What else do unstable isotopes do?Other unstable isotopes may give off particles from their nuclei and change into different elements. The process of isotopes emitting particles or rays to become more stable is called radioactive decay.


Tell students that uranium is a radioactive element. This decay chain shows some of the steps in the uranium decay chain. The half-life of uranium-238 is 4.5 billion years.9

One strange thing about radioactive isotopesNobody knows exactly when a radioactive isotope will decay and release radiation. Some isotopes may change in the next second, some in the next hour, some tomorrow, and some next year. Other isotopes will not decay for thousands of years.In a group of atoms, a pattern can be seen. We describe this pattern by using the term half-life.Half-lives range from fractions of a second to several billion years.


Naturally occurring uranium is composed of three major isotopes, uranium-238, uranium-235, and uranium-234. All three isotopes are radioactive and create radioisotopes as they decay. The most abundant and stable is uranium-238 with a half-life of 4.51109 years (just about as old as the Earth itself). Uranium-235 has a half-life of 7.13108 years, and uranium-234 has a half-life of 2.48105 years.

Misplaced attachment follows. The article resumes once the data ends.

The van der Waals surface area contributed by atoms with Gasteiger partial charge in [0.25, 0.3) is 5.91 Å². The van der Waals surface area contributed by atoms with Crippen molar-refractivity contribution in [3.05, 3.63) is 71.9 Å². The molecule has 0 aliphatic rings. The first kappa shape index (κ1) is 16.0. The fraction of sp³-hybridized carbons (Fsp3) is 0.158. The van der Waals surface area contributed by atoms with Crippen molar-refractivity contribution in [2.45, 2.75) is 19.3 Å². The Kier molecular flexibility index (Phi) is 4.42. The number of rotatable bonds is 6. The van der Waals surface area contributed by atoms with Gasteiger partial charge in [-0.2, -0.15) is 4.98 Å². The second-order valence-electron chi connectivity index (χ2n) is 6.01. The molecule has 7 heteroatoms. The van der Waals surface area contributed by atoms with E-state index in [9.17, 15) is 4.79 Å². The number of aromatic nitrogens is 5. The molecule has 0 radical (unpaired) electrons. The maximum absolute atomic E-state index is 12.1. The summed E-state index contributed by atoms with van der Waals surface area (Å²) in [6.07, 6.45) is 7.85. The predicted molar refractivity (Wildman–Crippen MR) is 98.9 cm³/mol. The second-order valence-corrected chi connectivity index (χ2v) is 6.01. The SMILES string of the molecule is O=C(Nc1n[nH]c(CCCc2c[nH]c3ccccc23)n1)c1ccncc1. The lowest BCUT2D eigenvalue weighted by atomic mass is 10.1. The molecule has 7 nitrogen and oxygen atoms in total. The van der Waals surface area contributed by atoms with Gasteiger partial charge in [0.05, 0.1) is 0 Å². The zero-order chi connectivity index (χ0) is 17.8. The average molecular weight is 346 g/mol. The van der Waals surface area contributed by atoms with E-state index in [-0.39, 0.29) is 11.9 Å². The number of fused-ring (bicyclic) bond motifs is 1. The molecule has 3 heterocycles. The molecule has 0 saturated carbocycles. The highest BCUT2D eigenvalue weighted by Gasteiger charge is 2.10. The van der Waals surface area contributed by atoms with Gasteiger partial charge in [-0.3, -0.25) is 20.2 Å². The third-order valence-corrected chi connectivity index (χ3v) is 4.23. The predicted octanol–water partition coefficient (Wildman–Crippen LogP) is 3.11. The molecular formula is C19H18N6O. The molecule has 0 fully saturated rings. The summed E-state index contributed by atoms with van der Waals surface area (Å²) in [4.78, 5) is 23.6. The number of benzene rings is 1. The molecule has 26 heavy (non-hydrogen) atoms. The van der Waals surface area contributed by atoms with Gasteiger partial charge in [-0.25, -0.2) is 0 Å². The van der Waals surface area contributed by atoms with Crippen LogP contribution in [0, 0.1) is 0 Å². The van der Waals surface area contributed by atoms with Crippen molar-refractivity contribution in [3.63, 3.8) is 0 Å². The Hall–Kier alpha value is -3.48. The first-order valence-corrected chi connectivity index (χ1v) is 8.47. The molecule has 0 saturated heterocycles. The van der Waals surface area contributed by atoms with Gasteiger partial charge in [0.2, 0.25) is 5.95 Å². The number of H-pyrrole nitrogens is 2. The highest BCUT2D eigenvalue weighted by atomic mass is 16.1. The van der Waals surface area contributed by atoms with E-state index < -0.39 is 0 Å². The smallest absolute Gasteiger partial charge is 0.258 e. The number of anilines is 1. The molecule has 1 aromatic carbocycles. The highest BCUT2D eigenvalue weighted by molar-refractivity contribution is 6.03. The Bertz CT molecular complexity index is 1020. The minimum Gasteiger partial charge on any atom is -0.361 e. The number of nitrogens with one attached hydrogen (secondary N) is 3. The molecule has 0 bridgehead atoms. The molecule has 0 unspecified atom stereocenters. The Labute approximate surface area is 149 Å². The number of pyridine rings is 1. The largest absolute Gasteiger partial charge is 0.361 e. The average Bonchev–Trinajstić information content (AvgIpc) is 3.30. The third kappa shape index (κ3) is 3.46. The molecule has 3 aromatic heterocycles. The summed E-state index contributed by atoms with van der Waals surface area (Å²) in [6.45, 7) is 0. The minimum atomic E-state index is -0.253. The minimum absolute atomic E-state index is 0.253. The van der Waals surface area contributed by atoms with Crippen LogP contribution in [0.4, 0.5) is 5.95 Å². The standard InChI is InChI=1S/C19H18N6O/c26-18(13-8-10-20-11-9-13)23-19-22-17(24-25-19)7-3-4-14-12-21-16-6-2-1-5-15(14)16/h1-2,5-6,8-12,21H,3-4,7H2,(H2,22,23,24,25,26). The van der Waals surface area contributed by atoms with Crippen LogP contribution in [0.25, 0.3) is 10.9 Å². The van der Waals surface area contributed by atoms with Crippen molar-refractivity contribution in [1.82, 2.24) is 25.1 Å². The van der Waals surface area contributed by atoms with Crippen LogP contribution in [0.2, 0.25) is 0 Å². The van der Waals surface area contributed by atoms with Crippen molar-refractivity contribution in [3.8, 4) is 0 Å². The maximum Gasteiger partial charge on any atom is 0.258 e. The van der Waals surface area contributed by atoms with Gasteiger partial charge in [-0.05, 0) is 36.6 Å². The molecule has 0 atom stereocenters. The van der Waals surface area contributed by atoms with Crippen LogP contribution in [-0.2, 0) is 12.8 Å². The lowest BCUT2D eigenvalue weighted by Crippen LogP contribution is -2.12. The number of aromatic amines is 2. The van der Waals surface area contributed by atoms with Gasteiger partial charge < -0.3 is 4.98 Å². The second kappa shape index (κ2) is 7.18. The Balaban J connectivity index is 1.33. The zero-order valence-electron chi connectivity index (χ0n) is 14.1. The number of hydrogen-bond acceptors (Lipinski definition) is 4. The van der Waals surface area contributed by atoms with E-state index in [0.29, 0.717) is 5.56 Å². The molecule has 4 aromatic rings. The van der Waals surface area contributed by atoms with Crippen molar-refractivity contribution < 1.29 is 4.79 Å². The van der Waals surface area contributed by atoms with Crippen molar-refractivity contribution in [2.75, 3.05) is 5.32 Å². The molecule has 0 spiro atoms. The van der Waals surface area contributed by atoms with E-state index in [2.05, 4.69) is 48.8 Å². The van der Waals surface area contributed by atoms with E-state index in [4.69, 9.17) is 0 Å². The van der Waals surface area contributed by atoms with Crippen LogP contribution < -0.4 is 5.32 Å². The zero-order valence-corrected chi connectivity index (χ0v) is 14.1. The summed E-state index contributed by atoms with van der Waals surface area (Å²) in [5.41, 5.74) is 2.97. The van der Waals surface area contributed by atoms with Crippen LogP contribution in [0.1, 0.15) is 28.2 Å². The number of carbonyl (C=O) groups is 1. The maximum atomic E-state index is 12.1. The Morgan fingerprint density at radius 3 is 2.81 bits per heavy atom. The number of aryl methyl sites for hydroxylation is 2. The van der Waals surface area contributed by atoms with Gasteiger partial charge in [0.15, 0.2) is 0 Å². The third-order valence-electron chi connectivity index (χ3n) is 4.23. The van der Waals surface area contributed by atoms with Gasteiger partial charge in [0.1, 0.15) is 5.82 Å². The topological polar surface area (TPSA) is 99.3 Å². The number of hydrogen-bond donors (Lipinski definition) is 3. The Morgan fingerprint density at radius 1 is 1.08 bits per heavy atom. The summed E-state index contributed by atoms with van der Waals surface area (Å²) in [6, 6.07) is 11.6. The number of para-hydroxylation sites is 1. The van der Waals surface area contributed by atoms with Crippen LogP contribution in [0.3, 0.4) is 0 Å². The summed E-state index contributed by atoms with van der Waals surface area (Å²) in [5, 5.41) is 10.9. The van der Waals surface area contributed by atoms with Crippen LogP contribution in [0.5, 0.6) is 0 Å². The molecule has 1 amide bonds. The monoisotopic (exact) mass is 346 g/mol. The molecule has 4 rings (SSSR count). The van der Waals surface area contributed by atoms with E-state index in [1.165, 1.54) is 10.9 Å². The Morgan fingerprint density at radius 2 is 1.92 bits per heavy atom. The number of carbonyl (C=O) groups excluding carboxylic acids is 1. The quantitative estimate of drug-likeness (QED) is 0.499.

What is a half-life?The amount of time it takes for a given isotope to lose half of its radioactivity is known as its half-life.

An unstable isotope will eventually decay into a stable element. However, this process is often drawn out into something called a decay chain.

We measure the decay in half-lives. 11

Make sure students understand that when an atom decays, it changes into another element. It does not disappear.11

What is happening here?12

A jet at high altitude is leaving behind a condensation trail. The trail is caused by water vapor in the aircraft's exhaust condensing in the cold atmosphere.


What is happening here?We can indirectly observe ionizing radiation in this cloud chamber.

Radiation cannot be seen. But the cloud chamber allows you to see the tracks that ionizing radiation leaves in cold alcohol vapor.